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Tetrathionic Acid, H2S4O6


  1. From Thiosulphates: As is well known, sodium tetrathionate is produced by the interaction of sodium thiosulphate and iodine:

    2Na2S2O3 + I2 = Na2S4O6 + 2NaI.

    This reaction, discovered by Fordos and Gelis in 1842, is a general one and applicable to all thiosulphates; it is ionic in character and therefore proceeds rapidly:

    2S2O3'' + I2 = S4O6'' + 2I'.

    By using lead or barium thiosulphate a solution of the corresponding tetrathionate can be obtained from which an aqueous solution of the free acid may be prepared by treatment with the calculated quantity of dilute sulphuric acid. Lead thiosulphate gives better results than the barium salt, but it is not advisable to use hydrogen sulphide for the removal of the lead on account of the possible interaction of the hydrogen sulphide or the lead sulphide with the tetrathionic acid. On adding the requisite quantity of tartaric acid to a solution of potassium tetrathionate, the potassium is gradually deposited as the hydrogen tartrate and a pure solution of tetrathionic acid obtained after one or two days.

    Chlorine, bromine, hypochlorous acid and hypobromous acid also convert thiosulphate into tetrathionate, but their activity is so great that the reaction tends to proceed still further, with formation of sulphate.

    Many other oxidising agents can effect the same change in a thiosulphate, for example permanganates, chlorates, selenium dioxide, barium peroxide, hydrogen peroxide and lead dioxide, in the presence of sufficient sulphuric acid to neutralise the alkali as it is produced:

    2Na2S2O3 + O + H2O = Na2S4O6 + 2NaOH.

    Perdisulphates likewise oxidise thiosulphates to tetrathionates, but do not need the presence of additional acid:

    2M2S2O3 + M2S2O8 = M2S4O6 + 2M2SO4.

    Ferric salts and cupric salts are also able to convert thiosulphate into tetrathionate. The reaction with copper sulphate is as follows:

    3Na2S2O3 + 2CuSO4 = Cu2S2O3 + 2Cu2SO4 + Na2S4O6.

    A convenient method of preparing the potassium salt is to use this reaction, filter off the copper salt and to the concentrated filtrate add potassium acetate, when the tetrathionate separates; this, after removal, should be washed with alcohol.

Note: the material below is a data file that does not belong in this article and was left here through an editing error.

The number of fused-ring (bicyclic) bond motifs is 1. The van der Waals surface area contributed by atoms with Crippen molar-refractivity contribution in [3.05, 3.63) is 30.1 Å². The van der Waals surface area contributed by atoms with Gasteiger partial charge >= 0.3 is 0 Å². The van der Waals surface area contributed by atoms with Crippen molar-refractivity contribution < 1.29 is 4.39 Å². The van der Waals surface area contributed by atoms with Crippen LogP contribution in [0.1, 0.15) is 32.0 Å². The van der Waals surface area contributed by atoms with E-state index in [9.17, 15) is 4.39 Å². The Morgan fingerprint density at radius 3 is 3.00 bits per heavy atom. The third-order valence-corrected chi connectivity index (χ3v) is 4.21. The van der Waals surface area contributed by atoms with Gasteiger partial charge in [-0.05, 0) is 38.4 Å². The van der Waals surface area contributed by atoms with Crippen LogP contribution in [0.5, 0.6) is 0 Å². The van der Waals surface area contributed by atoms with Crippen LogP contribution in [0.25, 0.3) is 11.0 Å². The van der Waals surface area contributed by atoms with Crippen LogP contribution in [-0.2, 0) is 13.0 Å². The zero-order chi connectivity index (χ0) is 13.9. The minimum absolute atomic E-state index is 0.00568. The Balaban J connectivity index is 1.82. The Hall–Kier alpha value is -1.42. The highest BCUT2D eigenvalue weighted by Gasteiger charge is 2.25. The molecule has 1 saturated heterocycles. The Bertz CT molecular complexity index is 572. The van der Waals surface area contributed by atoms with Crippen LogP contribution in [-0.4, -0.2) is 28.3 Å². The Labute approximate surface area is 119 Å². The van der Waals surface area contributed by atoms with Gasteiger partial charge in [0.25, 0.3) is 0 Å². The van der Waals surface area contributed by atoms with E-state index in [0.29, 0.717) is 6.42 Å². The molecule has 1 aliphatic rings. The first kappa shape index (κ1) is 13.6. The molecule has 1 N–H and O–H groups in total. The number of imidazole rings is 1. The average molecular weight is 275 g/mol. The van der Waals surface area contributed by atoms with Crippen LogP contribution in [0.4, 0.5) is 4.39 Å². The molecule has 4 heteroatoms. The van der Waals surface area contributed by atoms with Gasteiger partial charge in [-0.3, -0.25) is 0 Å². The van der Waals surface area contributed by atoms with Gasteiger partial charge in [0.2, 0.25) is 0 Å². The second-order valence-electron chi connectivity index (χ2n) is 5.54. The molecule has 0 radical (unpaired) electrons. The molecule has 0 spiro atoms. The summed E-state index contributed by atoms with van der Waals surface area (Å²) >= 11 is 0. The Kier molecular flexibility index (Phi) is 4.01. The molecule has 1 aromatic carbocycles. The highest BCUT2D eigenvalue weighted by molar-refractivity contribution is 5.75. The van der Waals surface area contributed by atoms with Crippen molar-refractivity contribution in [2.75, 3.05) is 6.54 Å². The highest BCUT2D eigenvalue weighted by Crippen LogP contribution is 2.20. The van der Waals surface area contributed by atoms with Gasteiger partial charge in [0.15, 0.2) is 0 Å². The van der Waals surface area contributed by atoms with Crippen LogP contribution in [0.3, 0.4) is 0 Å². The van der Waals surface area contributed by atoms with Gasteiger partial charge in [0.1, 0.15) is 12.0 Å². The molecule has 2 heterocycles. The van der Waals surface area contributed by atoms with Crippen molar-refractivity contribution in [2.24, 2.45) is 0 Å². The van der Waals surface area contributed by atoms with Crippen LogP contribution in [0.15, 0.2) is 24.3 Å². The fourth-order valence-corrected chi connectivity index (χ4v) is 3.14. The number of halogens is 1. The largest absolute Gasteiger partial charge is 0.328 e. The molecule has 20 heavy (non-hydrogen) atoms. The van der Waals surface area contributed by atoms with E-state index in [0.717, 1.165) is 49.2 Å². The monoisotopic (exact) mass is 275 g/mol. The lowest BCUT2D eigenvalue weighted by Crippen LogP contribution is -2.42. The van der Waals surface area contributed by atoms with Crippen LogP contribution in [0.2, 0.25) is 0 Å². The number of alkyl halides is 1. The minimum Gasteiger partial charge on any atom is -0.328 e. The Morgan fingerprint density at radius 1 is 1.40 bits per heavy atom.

The observation that in the electrolysis of ammonium thiosulphate solution tetrathionic acid is formed at the anode also belongs to this class, because the process is not one of the coupling of discharged anions, but an anodic oxidation of the thiosulphate.

    Sulphur dioxide when passed through a solution of a thiosulphate gives rise not only to tetrathionate but also to trithionate and pentathionate. Under suitable conditions, however, with a high concentration of sulphur dioxide, the tetrathionate separates. The reaction is accelerated by traces of potassium arsenite.

    In the interaction of sulphur monochloride with potassium thiosulphate, tetrathionate is obtained as the highest polythionate product.
  2. Tetrathionic acid is present in the mixture obtained by the action of sulphur dioxide on hydrogen sulphide in aqueous solution (see "Wackenroder's solution,").
  3. Pentathionic acid solution when treated with lead dioxide or when merely allowed to undergo spontaneous decomposition, yields tetrathionic acid.


The free acid is known only in the form of its aqueous solution, which is without colour or odour.

From the strongly acid taste, the heat of neutralisation with dilute sodium hydroxide and the electrical conductivity of the solution, it appears that tetrathionic acid is a fairly strong acid, comparable with dithionic acid in this respect. The heat of formation is given by the equation:

H2 + 4S + 3O2 + Aq. = H2S4O6,Aq. + 260.8 Calories.

It is the most stable of the polythionic acids, and a dilute aqueous solution can be heated to boiling without decomposition, although the concentrated solution undergoes decomposition giving sulphurous and sulphuric acids together with sulphur. Mineral acids, excluding those of decided oxidising or reducing character, do not induce decomposition of the cold solutions. Alkalis, however, cause the formation of a mixture of thiosulphate and trithionate:

4K2S4O6 + 6KOH = 5K2S2O3 + 2K2S3O6 + 3H2O,

whilst in hot solution some sulphide may also be produced. With sodium carbonate the reaction is

4Na2S4O6 + 4Na2CO3 = 6Na2S2O3 + Na2S3O6 + Na2SO4 + 4CO2.

Sulphur dioxide abstracts sulphur from aqueous tetrathionic acid giving trithionic acid, the sulphur remaining in the solution and converting part of the tetrathionic acid into pentathionic acid, so that the final solution contains all three acids.

Hydrogen sulphide in excess causes gradual decomposition, sulphur and pentathionic acid being the chief products. In neutral solution the reaction is more rapid and appears to take the following course:
  1. S4O6'' + H2S = 2S2O3'' + 2H + S,
  2. S2O3'' + 2H2S + 2H = 3H2O + 4S,
  3. 5S2O3'' + 6H = 2S5O6'' + 3H2O.
With the free acid only reactions (i) and (iii) occur. The decomposition takes place more readily than in the case of trithionic acid. Alkali sulphides in boiling solution convert tetrathionate into thiosulphate, with liberation of sulphur:

K2S4O6 + K2S = 2K2S2O8 + S.

Freshly precipitated lead sulphide also induces the decomposition of tetrathionic acid.

Vigorous oxidising agents, such as chlorine and bromine, convert tetrathionic acid into sulphuric acid, whilst reducing agents, for example hydrogen, especially in contact with platinum, and sodium or potassium amalgam, act on the tetrathionates with formation of thiosulphates,

K2S4O6 + 2Na = K2S2O3 + Na2S2O3,

the reaction being capable of proceeding further, with the production of some sulphide.

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